Posts Tagged "simulation vs. physical testing"

Organizations invest huge sums of money in simulation software to avoid expensive and disruptive physical testing processes. But how long it really takes to make this transformation happen! One thing is sure; it does not happen in a day. The flow chart below explains the reason pictorially. The last two blocks “compare and improve model” and “compare and improve theory” make this transformation a longer process than expected.

 

Let’s explore the reasons behind it. Comparison is needed to make sure that simulation results mimic the physical testing results before latter can be discarded, partially or fully. The difference in results can be due to three main factors: lack of user competency, limitation of software used, lack of sufficient input data.

Lack of user competency: FEA analysts are not born in a day. The subject is complex to learn and so are the software associated with it. The ramp up time really depends on analyst background along with complexity of problem being simulated. Organizations usually make a choice between hiring expert and expensive analysts who can deliver the results right away or producing analysts of its own through class room and hands on trainings. First option saves time while the second saves money. CAE software development companies are also making big stories these days by introducing CAD embedded simulation tools that require nominal user competency. Nevertheless, the competency builds up over time.

Limitation of software used: Initial investment in simulation domain is usually small. It means two things: either number of users are less or software functionality is limited. With time, complexity of problems goes up but the software remains the same. A common example I have seen is of a customer starting with simple linear simulation workbench in CATIA and over period trying to simulate finite sliding contact problems with frictional interfaces in the same workbench. Users don’t realize that their problem complexity has exceeded the software capacity to handle and it’s time to upgrade. It’s always recommended that analysts get in touch with their software vendors whenever they anticipate an increase in simulation software capacity or functionality. A certified simulation software vendor is a trusted advisor who can really help.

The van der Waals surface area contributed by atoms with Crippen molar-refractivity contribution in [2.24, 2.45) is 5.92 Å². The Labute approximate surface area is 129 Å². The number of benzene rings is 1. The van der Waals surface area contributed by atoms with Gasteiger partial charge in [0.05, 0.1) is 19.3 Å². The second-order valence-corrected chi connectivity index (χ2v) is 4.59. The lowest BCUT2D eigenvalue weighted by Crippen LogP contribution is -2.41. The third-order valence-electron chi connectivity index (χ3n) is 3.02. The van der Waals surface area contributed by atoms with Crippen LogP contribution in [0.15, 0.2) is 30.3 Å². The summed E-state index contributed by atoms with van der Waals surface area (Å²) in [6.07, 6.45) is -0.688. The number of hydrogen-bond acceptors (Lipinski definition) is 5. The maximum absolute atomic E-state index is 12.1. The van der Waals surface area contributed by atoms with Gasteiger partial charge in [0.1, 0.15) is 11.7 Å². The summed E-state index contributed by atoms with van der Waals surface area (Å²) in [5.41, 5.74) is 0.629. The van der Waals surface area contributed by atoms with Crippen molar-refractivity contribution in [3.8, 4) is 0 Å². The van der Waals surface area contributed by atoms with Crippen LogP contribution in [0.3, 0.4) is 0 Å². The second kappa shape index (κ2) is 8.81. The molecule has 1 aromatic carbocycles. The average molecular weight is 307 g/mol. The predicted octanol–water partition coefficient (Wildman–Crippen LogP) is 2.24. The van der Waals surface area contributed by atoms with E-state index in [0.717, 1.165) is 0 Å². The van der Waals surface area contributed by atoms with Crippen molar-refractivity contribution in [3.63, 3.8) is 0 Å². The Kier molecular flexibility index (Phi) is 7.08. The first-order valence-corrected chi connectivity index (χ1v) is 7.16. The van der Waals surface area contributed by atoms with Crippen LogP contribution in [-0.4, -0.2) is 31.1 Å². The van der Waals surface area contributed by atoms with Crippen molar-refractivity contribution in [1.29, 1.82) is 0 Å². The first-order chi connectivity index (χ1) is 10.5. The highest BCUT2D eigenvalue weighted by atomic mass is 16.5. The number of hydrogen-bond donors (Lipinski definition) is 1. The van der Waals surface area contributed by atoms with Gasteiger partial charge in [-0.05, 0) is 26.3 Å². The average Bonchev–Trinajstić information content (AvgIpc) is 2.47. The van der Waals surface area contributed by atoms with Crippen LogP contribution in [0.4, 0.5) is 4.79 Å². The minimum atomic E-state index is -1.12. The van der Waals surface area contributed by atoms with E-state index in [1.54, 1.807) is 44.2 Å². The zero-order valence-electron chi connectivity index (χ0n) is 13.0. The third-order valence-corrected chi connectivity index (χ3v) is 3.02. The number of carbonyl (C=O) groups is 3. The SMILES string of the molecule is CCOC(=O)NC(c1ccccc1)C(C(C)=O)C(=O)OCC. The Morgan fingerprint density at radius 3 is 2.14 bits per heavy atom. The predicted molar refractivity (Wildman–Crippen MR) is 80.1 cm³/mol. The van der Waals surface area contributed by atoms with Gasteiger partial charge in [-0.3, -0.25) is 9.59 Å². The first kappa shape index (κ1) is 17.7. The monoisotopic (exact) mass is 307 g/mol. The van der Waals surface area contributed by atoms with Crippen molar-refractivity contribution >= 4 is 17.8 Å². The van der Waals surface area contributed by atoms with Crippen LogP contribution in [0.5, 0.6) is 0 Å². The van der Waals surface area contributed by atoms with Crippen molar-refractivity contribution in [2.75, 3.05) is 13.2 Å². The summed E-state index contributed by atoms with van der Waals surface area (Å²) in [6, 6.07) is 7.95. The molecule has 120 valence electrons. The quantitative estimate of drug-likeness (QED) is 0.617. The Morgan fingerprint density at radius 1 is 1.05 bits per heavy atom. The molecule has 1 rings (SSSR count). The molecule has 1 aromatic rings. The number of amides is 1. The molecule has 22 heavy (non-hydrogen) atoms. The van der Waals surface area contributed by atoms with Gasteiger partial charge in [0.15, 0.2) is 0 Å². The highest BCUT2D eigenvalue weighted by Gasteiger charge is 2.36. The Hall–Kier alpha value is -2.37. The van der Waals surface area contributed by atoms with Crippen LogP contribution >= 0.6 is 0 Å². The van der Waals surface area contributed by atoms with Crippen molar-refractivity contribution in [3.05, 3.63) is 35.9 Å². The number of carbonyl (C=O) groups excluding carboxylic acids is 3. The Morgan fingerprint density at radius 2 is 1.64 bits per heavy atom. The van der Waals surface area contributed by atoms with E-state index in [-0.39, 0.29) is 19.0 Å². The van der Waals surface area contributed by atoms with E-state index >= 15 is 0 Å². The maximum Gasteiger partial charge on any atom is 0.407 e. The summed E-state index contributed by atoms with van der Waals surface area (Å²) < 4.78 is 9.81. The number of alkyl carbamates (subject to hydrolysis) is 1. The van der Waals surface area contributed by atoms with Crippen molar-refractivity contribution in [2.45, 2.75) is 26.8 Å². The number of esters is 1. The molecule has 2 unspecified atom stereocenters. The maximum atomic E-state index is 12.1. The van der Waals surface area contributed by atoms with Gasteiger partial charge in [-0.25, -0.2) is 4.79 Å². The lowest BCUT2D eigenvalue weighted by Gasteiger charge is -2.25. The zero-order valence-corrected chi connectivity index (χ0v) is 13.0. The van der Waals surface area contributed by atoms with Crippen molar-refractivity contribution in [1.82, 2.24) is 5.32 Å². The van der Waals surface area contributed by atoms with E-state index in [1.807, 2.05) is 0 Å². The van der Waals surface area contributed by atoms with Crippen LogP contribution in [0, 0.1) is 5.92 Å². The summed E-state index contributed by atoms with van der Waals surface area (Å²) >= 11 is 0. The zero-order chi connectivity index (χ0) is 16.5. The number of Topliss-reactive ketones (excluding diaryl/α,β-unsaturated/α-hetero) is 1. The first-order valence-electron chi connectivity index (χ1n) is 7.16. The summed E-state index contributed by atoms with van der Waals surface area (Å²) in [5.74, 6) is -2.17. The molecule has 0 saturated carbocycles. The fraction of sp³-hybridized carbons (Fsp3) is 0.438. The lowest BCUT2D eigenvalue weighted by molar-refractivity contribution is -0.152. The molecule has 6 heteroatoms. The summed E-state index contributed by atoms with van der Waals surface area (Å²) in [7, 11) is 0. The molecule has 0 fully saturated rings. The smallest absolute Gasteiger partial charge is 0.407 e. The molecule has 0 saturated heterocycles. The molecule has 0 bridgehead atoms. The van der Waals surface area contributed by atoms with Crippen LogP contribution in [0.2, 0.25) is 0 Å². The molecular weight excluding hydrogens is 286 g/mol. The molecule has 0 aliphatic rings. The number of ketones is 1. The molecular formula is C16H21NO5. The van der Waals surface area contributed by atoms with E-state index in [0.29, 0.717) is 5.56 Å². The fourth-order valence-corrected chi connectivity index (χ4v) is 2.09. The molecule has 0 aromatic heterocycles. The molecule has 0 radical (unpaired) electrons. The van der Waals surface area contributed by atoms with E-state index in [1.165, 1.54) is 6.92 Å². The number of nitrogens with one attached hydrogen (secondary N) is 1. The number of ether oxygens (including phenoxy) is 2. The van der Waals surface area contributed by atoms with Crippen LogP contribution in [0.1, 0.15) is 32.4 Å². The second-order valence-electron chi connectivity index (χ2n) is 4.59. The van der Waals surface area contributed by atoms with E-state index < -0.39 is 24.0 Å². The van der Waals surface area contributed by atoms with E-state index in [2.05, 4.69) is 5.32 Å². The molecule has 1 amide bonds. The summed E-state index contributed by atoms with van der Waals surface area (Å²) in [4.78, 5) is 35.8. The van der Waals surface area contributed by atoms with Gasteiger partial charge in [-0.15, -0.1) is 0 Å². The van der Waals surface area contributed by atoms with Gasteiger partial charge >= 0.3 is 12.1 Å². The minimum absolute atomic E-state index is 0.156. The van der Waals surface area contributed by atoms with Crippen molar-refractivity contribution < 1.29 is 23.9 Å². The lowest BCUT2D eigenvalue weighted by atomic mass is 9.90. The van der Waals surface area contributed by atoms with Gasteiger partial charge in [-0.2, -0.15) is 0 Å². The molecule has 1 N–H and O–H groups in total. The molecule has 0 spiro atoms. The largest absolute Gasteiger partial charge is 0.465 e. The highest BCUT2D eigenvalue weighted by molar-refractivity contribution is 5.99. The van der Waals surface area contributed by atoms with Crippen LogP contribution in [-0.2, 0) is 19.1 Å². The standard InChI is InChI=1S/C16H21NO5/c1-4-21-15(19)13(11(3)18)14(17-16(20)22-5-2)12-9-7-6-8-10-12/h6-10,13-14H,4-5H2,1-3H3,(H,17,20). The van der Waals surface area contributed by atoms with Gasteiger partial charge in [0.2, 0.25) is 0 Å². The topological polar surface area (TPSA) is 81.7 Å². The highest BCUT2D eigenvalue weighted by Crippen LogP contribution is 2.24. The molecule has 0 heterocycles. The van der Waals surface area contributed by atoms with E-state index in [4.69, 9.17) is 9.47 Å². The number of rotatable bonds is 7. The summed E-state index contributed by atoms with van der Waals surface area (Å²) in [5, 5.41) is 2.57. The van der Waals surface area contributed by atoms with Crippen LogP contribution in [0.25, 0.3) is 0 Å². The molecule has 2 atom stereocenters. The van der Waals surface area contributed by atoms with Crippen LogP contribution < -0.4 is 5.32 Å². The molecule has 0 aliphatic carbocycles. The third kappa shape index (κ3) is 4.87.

Lack of sufficient input data: “Garbage in – Garbage out” is a very common phrase in simulation world. However, at times it is very difficult to get the right input for software in use. The complexity of input data can arise either from complex material behavior or from complex loading conditions. Example of complex material may be hyper-elasticity or visco-elasticity observed in elastomeric materials. Examples of complex loading may be real time multi block road load data to estimate fatigue life. Sometimes simple metallic structures exhibit complex behavior due to complex loading. Examples are high speed impact or creep loading. With time many material testing labs have come into existence that can perform in house testing to provide right input data for simulation.

Conclusion: You will come out of the vicious loop of physical and simulation results comparison after couple of iterations if you have three things in place: right people, right software product and right input data. If you need help in any of the three aspects, we are always available.

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